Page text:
Gong receives NSF CAREER Award
An NSF CAREER Award has been awarded to ECE Faculty Member Cheng Gong for his proposal titled “Multiferroicity in van der Waals Heterostructures”. As part of the NSF Condensed Matter Physics Program, Gong will receive $732,000 for his five-year research in understanding and developing van der Waals (vdW) multiferroic heterostructures. Such vdW heterostructures, which were theoretically predicted and studied by Gong since before 2019 [Nature Communications], can exhibit rich magnetoelectric physics and device functions, but have remained in the infant stage in the experimental side of the scientific field [Nature Electronics, 2023]. These multiferroic heterostructures are constructed by the recently emerged vdW ferromagnetic and ferroelectric materials, which can be useful for developing novel quantum devices and compact logic and memory devices.
Through this study, Gong plans to elucidate the fundamental physics mechanism underlying the heterostructure multiferroicity, by studying the effects of electrostatic doping, electric field, interfacial chemistry and lattice strain on the resultant multiferroicity. In other words, Gong’s research will answer the key question of how multiferroic interactions are established across the dissimilar layers in vdW heterostructures. These fundamental insights will help reveal how vdW ferromagnets and vdW ferroelectrics interact, at atomic and even electronic levels. The knowledge gap to be filled by this proposed research can guide the development of useful engineering approaches to advance human control of the new class of functional quantum heterostructures.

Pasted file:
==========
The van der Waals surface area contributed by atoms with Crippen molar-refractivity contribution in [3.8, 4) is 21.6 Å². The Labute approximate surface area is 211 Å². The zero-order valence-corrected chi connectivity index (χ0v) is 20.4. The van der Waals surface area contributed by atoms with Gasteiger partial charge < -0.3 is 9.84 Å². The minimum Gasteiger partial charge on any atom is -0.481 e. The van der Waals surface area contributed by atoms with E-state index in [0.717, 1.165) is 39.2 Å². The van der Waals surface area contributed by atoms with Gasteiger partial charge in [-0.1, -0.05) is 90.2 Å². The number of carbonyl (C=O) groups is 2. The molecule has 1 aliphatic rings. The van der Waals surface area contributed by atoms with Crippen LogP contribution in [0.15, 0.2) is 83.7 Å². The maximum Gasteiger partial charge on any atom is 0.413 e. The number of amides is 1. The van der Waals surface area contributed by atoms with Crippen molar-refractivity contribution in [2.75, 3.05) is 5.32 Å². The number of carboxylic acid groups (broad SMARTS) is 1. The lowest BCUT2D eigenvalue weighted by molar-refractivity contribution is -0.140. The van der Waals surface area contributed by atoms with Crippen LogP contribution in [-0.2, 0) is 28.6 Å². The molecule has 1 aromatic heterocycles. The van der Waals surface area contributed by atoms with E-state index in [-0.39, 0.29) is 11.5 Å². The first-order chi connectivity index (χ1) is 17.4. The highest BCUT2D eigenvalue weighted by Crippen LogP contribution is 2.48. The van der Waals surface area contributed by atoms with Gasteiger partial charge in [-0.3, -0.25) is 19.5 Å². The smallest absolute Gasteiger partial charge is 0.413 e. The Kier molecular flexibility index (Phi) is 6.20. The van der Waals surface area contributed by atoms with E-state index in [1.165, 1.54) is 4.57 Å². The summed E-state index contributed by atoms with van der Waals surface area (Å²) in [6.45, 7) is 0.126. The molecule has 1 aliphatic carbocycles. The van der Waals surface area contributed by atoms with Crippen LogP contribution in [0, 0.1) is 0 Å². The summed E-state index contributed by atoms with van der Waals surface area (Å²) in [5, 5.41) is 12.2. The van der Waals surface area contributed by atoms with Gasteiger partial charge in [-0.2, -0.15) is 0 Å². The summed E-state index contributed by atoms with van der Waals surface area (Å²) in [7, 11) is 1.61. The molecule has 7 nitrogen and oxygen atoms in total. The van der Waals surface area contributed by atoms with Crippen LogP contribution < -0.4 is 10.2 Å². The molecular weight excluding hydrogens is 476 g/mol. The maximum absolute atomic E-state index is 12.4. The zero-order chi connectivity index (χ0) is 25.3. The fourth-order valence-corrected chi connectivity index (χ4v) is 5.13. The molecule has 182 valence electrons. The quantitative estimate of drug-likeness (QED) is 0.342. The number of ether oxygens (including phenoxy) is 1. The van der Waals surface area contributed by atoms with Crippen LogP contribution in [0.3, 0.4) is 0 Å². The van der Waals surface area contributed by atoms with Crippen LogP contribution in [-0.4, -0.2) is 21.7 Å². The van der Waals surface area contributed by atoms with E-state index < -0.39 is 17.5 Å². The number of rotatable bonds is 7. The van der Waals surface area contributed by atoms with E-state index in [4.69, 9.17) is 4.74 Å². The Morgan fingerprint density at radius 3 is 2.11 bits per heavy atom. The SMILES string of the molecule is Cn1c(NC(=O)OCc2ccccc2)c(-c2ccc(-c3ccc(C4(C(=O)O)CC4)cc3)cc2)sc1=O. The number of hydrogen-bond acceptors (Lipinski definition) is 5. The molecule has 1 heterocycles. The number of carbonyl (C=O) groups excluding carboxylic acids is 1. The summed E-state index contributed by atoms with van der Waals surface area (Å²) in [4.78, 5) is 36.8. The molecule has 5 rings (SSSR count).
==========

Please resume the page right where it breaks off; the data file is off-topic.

Gong recently received a Defense University Research Instrumentation Program (DURIP) Award from the Air Force Office of Scientific Research (AFOSR) for the “Acquisition of Quantum Scanning Microscope for Nanoscale Imaging of Spin Textures in Emergent 2D Magnets”. This instrumentation will help expand the study of nanoscale magnetic structures and spin textures across many material systems and can be used in fundamental quantum physics investigation, nanoscale logic and memory device development, and even the imaging of various biological activities.
Published January 17, 2024